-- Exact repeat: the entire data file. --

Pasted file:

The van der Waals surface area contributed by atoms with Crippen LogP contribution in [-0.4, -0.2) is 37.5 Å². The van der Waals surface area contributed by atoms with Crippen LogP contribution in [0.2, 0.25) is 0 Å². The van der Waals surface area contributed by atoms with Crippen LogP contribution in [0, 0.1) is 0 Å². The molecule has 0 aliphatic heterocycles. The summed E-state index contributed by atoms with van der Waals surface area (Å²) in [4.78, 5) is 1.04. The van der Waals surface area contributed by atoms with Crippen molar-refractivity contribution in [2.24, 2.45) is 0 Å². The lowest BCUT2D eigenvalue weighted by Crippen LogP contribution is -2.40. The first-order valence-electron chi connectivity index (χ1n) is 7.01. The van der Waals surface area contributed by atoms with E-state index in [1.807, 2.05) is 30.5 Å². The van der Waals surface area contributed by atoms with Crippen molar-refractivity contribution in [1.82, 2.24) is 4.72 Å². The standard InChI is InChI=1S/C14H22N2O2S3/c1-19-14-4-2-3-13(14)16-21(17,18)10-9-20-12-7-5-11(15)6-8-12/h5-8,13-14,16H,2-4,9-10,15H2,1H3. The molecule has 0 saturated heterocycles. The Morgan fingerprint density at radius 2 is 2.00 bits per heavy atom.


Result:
The van der Waals surface area contributed by atoms with Crippen LogP contribution in [-0.4, -0.2) is 37.5 Å². The van der Waals surface area contributed by atoms with Crippen LogP contribution in [0.2, 0.25) is 0 Å². The van der Waals surface area contributed by atoms with Crippen LogP contribution in [0, 0.1) is 0 Å². The molecule has 0 aliphatic heterocycles. The summed E-state index contributed by atoms with van der Waals surface area (Å²) in [4.78, 5) is 1.04. The van der Waals surface area contributed by atoms with Crippen molar-refractivity contribution in [2.24, 2.45) is 0 Å². The lowest BCUT2D eigenvalue weighted by Crippen LogP contribution is -2.40. The first-order valence-electron chi connectivity index (χ1n) is 7.01. The van der Waals surface area contributed by atoms with E-state index in [1.807, 2.05) is 30.5 Å². The van der Waals surface area contributed by atoms with Crippen molar-refractivity contribution in [1.82, 2.24) is 4.72 Å². The standard InChI is InChI=1S/C14H22N2O2S3/c1-19-14-4-2-3-13(14)16-21(17,18)10-9-20-12-7-5-11(15)6-8-12/h5-8,13-14,16H,2-4,9-10,15H2,1H3. The molecule has 0 saturated heterocycles. The Morgan fingerprint density at radius 2 is 2.00 bits per heavy atom.